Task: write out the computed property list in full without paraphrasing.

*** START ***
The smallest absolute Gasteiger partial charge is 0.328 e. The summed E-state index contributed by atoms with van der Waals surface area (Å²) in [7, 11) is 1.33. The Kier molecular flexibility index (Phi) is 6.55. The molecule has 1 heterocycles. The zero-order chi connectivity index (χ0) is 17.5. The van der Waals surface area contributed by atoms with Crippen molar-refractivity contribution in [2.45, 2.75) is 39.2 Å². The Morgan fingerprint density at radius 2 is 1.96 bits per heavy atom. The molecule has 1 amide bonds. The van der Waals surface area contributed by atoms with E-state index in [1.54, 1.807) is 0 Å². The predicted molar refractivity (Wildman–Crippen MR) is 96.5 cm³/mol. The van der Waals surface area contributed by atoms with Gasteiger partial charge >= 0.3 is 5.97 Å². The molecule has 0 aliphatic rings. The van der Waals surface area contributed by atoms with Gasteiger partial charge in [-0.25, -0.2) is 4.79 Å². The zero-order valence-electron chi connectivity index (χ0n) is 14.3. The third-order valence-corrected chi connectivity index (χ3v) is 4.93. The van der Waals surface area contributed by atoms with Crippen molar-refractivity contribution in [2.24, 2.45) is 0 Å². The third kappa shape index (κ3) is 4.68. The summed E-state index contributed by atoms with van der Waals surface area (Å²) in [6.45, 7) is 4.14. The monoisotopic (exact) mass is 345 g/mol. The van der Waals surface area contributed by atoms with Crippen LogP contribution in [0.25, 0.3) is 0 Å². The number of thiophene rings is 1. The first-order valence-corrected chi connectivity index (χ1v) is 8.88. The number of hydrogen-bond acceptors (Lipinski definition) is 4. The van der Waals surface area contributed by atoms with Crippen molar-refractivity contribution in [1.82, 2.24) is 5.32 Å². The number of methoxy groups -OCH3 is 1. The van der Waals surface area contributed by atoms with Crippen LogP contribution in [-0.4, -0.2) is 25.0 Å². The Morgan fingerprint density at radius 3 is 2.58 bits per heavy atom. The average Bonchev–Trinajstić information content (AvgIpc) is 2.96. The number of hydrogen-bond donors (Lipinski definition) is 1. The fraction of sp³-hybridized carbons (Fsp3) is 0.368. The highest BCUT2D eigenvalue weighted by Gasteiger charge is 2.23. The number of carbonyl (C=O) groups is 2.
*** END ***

The smallest absolute Gasteiger partial charge is 0.328 e. The summed E-state index contributed by atoms with van der Waals surface area (Å²) in [7, 11) is 1.33. The Kier molecular flexibility index (Phi) is 6.55. The molecule has 1 heterocycles. The zero-order chi connectivity index (χ0) is 17.5. The van der Waals surface area contributed by atoms with Crippen molar-refractivity contribution in [2.45, 2.75) is 39.2 Å². The Morgan fingerprint density at radius 2 is 1.96 bits per heavy atom. The molecule has 1 amide bonds. The van der Waals surface area contributed by atoms with E-state index in [1.54, 1.807) is 0 Å². The predicted molar refractivity (Wildman–Crippen MR) is 96.5 cm³/mol. The van der Waals surface area contributed by atoms with Gasteiger partial charge >= 0.3 is 5.97 Å². The molecule has 0 aliphatic rings. The van der Waals surface area contributed by atoms with Gasteiger partial charge in [-0.25, -0.2) is 4.79 Å². The zero-order valence-electron chi connectivity index (χ0n) is 14.3. The third-order valence-corrected chi connectivity index (χ3v) is 4.93. The van der Waals surface area contributed by atoms with Crippen molar-refractivity contribution in [2.24, 2.45) is 0 Å². The third kappa shape index (κ3) is 4.68. The summed E-state index contributed by atoms with van der Waals surface area (Å²) in [6.45, 7) is 4.14. The monoisotopic (exact) mass is 345 g/mol. The van der Waals surface area contributed by atoms with Crippen LogP contribution in [0.25, 0.3) is 0 Å². The number of thiophene rings is 1. The first-order valence-corrected chi connectivity index (χ1v) is 8.88. The number of hydrogen-bond acceptors (Lipinski definition) is 4. The van der Waals surface area contributed by atoms with Crippen molar-refractivity contribution in [1.82, 2.24) is 5.32 Å². The number of methoxy groups -OCH3 is 1. The van der Waals surface area contributed by atoms with Crippen LogP contribution in [-0.4, -0.2) is 25.0 Å². The Morgan fingerprint density at radius 3 is 2.58 bits per heavy atom. The average Bonchev–Trinajstić information content (AvgIpc) is 2.96. The number of hydrogen-bond donors (Lipinski definition) is 1. The fraction of sp³-hybridized carbons (Fsp3) is 0.368. The highest BCUT2D eigenvalue weighted by Gasteiger charge is 2.23. The number of carbonyl (C=O) groups is 2.